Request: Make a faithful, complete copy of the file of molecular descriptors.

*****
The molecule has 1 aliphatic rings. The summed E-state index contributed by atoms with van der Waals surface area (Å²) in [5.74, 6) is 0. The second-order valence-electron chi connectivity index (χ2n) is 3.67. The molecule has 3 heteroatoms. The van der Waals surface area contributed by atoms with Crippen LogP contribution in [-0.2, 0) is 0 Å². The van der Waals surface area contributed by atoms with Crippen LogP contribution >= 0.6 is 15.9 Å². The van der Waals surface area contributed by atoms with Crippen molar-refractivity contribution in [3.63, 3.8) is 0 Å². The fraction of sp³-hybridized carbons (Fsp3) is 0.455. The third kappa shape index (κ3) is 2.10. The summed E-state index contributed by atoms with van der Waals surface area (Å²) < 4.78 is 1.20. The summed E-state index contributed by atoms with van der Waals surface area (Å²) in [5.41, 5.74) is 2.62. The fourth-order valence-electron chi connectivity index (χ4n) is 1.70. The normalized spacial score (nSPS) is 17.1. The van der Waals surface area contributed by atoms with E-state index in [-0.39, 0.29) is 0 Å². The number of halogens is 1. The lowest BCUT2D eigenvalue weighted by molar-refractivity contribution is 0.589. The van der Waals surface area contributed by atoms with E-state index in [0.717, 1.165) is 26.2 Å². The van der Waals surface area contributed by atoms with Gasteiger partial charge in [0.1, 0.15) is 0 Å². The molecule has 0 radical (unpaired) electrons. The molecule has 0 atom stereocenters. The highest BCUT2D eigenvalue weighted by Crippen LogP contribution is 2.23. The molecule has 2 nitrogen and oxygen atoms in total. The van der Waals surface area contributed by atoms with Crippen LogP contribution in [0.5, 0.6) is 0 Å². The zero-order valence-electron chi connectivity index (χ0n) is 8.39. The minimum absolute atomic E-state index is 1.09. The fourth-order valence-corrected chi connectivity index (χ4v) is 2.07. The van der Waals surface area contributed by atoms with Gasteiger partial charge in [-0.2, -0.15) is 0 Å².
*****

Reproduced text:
The molecule has 1 aliphatic rings. The summed E-state index contributed by atoms with van der Waals surface area (Å²) in [5.74, 6) is 0. The second-order valence-electron chi connectivity index (χ2n) is 3.67. The molecule has 3 heteroatoms. The van der Waals surface area contributed by atoms with Crippen LogP contribution in [-0.2, 0) is 0 Å². The van der Waals surface area contributed by atoms with Crippen LogP contribution >= 0.6 is 15.9 Å². The van der Waals surface area contributed by atoms with Crippen molar-refractivity contribution in [3.63, 3.8) is 0 Å². The fraction of sp³-hybridized carbons (Fsp3) is 0.455. The third kappa shape index (κ3) is 2.10. The summed E-state index contributed by atoms with van der Waals surface area (Å²) < 4.78 is 1.20. The summed E-state index contributed by atoms with van der Waals surface area (Å²) in [5.41, 5.74) is 2.62. The fourth-order valence-electron chi connectivity index (χ4n) is 1.70. The normalized spacial score (nSPS) is 17.1. The van der Waals surface area contributed by atoms with E-state index in [-0.39, 0.29) is 0 Å². The number of halogens is 1. The lowest BCUT2D eigenvalue weighted by molar-refractivity contribution is 0.589. The van der Waals surface area contributed by atoms with E-state index in [0.717, 1.165) is 26.2 Å². The van der Waals surface area contributed by atoms with Gasteiger partial charge in [0.1, 0.15) is 0 Å². The molecule has 0 radical (unpaired) electrons. The molecule has 0 atom stereocenters. The highest BCUT2D eigenvalue weighted by Crippen LogP contribution is 2.23. The molecule has 2 nitrogen and oxygen atoms in total. The van der Waals surface area contributed by atoms with Crippen LogP contribution in [0.5, 0.6) is 0 Å². The zero-order valence-electron chi connectivity index (χ0n) is 8.39. The minimum absolute atomic E-state index is 1.09. The fourth-order valence-corrected chi connectivity index (χ4v) is 2.07. The van der Waals surface area contributed by atoms with Gasteiger partial charge in [-0.2, -0.15) is 0 Å².